What is heat stamping?

Posted August 2, 2010

Heat stamping or hot stamping is a process in which an engraved image mold or hot stamping die is heated then forced down against a product with a colored marking foil sandwiched in between. The area where the die cast mold meets the product is where the ink from the foil is left behind.

Hot stamping can be used to mark a multitude of different materials, most commonly plastic and wood. The most attractive aspect of hot stamping is that it is a dry process, so there is no need to worry about mixing inks. The first step of the process is to have a die or a mold created from one of these basic materials: magnesium, copper, brass, or hardened steel. Next, the die is added to a heat plate and then loaded with a roll of hot stamping foil. The foil and die are then pressed against the product, leaving a permanent imprint.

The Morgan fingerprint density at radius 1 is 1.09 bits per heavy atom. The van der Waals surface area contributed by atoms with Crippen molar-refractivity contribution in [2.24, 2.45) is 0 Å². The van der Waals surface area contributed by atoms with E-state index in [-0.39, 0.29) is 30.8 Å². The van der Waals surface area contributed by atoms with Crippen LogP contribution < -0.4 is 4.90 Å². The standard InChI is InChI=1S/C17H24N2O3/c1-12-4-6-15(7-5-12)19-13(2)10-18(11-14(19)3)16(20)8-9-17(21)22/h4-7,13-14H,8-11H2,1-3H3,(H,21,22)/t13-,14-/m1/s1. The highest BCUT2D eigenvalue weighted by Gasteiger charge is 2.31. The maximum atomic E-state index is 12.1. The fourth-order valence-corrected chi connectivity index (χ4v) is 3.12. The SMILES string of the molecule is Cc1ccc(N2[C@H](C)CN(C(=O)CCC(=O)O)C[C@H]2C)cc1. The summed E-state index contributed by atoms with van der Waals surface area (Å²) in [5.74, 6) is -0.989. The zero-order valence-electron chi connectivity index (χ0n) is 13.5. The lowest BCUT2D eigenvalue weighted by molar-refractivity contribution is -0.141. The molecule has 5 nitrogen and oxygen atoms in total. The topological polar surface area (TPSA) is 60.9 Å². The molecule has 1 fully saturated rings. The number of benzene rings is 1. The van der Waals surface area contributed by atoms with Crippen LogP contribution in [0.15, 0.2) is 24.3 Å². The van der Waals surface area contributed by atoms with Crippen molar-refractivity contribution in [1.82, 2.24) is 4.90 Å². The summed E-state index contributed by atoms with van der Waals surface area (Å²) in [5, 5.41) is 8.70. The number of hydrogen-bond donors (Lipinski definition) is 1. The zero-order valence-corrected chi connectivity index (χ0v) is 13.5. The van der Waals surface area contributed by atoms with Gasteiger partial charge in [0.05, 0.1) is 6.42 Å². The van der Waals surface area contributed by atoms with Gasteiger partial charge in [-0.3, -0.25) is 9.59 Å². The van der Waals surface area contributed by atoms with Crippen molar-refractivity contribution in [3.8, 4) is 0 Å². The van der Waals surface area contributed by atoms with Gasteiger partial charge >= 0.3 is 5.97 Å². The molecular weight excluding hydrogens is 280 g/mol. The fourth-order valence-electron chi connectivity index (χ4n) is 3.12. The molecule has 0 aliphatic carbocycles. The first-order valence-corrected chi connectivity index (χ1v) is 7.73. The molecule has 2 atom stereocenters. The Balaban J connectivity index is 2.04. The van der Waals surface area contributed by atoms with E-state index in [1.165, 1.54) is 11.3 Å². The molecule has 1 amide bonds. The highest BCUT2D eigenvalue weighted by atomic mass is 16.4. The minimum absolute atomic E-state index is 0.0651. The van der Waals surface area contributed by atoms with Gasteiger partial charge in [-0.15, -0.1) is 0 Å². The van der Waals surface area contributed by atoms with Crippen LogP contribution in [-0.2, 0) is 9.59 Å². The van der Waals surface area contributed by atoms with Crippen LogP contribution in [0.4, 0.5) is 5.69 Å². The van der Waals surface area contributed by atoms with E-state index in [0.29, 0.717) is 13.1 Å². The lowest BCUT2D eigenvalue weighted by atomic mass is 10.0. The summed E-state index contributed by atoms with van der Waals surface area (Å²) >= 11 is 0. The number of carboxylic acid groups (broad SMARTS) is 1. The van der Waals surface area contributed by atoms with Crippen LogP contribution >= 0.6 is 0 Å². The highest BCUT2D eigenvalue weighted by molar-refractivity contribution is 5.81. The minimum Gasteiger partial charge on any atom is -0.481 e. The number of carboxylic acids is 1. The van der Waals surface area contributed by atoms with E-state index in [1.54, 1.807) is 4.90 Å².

When a product is marked with a properly formulated foil, it can withstand very harsh conditions and be very long lasting. When using a metal die on a plastic part, you can actually brand the product at the same time. If the color should fade or wear off, the branded image will remain.

Example

In this process, a metal foil is melted onto a container’s plastic surface, leaving a metallic impression of your logo or artwork on the bottle. Typically, a gold foil is used, giving the package a shiny golden design. Often containers are both silk-screened and hot stamped, providing a general package design enhanced by a golden or metallic gleam.

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